I’m particular about the nonfiction books I read. While serving as a high school librarian years ago, I read Thomas Foster’s Twenty-five Books That Shaped America. I enjoyed that one, so I bought this one to see what he had to say about nonfiction.
After an introduction on “Why Critical Reading Matters,” he begins by describing the parts of nonfiction books and the types of nonfiction, then provides a more in-depth look at the kinds of nonfiction book available and evaluate them. Knowing how to appraise them is important because, as Foster points out, no one has time to read a bad book. Nonfiction offers many wonderful things we should explore. But we also need to understand, as he says, “It’s just that…
we can’t always trust what nonfiction offers.”
He ends the book by discussing the internet, social media, and the false information peddled since writing was invented. He provides solid advice for ferreting the inaccuracies, whether due to laziness, mischief-making, or deliberate misrepresentation. Use your critical thinking skills, he urges readers, and actively engage with what you are reading. While his advice isn’t new, it’s solid and has stood the test of time. We all need reminding to be vigilant now and again, especially during our current information overload.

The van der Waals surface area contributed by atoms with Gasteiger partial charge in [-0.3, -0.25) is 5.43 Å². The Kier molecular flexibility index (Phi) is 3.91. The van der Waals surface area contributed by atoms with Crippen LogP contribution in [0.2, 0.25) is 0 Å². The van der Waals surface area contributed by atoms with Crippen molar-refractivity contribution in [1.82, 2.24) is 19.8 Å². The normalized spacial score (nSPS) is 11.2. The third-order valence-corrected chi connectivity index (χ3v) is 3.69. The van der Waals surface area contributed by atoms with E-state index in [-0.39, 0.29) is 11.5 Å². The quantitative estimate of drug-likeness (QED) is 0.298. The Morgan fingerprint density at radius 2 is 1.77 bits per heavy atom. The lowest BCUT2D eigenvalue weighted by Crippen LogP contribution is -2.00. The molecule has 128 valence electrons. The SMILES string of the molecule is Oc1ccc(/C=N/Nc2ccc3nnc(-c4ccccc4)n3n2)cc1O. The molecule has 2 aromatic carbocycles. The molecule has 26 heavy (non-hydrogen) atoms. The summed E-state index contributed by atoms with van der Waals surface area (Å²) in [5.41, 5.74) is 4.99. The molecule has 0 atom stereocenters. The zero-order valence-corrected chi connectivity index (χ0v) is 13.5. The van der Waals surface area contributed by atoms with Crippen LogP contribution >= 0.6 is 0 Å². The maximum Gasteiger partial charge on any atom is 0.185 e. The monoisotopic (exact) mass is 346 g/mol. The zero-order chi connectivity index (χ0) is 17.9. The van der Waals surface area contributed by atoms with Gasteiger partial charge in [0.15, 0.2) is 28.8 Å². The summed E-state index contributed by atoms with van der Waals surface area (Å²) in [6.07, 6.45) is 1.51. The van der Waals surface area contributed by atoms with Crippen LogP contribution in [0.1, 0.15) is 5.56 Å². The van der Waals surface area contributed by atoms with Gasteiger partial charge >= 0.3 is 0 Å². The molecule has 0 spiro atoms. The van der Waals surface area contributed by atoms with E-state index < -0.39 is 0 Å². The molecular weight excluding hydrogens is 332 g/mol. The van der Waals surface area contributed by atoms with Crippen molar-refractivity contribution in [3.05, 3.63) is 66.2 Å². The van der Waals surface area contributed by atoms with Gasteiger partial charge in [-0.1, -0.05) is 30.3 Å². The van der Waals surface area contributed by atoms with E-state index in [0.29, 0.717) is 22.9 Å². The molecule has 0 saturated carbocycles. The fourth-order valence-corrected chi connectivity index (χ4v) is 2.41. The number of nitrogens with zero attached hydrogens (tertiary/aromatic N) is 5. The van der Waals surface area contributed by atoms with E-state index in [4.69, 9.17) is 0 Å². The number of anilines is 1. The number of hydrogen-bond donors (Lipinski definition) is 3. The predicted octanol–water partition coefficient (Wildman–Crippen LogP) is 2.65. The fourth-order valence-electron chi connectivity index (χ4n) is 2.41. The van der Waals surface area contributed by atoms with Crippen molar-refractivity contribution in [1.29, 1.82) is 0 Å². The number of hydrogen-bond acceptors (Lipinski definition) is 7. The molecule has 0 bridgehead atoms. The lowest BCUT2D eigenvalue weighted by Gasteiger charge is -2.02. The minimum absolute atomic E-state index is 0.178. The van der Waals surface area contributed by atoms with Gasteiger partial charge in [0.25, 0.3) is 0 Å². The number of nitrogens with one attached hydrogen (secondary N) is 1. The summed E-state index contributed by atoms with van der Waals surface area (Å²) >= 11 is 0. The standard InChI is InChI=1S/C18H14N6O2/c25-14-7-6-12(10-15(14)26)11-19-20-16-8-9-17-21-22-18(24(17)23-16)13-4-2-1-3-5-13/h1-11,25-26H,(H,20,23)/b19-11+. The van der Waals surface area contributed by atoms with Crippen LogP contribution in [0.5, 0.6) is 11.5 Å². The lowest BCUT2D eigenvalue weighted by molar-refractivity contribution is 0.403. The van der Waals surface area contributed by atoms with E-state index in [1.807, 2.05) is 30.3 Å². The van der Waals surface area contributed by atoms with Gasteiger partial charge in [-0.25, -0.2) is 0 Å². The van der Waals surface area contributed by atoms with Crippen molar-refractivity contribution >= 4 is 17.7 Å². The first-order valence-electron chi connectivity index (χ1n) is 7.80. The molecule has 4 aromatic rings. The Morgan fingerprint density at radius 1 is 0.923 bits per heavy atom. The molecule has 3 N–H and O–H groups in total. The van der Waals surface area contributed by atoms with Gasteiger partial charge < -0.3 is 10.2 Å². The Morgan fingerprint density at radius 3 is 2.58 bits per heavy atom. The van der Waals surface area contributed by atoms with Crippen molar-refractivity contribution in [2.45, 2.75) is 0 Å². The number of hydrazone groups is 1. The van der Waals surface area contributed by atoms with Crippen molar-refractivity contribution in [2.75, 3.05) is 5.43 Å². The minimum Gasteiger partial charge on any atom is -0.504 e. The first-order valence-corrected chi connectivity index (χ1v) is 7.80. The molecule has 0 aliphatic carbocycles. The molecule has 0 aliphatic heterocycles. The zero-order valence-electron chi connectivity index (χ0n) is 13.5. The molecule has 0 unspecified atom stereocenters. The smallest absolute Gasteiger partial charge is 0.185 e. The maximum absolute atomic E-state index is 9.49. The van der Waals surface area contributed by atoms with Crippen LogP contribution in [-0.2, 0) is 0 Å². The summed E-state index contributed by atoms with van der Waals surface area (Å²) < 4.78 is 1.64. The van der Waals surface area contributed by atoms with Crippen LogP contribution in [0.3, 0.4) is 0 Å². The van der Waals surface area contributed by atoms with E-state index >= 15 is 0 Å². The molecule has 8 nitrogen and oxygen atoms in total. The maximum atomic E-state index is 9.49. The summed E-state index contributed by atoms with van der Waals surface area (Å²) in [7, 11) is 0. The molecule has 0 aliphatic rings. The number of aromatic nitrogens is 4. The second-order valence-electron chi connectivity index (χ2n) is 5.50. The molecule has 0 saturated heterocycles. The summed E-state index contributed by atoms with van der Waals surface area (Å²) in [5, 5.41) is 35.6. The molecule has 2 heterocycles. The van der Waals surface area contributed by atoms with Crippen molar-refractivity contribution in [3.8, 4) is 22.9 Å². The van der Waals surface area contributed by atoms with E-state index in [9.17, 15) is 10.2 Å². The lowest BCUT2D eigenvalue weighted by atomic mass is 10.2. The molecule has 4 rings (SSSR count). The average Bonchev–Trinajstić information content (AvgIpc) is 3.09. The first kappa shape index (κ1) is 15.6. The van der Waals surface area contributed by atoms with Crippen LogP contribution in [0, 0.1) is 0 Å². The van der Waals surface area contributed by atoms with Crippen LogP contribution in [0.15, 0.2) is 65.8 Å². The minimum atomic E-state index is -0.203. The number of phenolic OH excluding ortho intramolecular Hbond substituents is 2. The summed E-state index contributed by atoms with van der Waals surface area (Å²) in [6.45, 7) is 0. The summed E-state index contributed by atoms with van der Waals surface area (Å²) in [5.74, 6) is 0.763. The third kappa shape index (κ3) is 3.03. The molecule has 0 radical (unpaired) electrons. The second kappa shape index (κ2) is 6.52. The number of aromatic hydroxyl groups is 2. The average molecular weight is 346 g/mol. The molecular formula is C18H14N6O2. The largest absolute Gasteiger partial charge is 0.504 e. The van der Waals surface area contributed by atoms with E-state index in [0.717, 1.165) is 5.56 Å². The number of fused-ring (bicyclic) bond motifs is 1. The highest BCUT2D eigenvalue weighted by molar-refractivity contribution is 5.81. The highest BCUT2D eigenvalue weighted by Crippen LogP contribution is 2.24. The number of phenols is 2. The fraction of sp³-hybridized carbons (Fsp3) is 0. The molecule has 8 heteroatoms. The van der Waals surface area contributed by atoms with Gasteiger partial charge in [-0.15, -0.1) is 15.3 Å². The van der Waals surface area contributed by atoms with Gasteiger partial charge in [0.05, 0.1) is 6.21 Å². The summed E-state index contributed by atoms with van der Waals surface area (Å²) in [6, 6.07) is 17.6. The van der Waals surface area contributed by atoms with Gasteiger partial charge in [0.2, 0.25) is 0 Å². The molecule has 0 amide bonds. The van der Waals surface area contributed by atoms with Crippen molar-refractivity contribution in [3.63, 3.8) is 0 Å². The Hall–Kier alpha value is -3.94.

Foster was a long-time English professor, and he developed a way of communicating designed to hold the attention of college students, some of whom were forced to take his classes. His communication-style works; at least, it did for me. He’s funny and picks his examples carefully to hold the interest of today’s readers. For instance, he uses books about Donald Trump to illustrate political writing that is good, mediocre, and poor.
If I could, I’d make this required reading for everyone over sixteen in America. I believe it would aid our public discourse. And heaven knows, we could use that right now. I’ve even seen scholars on YouTube who could improve their rhetoric by reading this book. We all need occasional reminders that our words matter.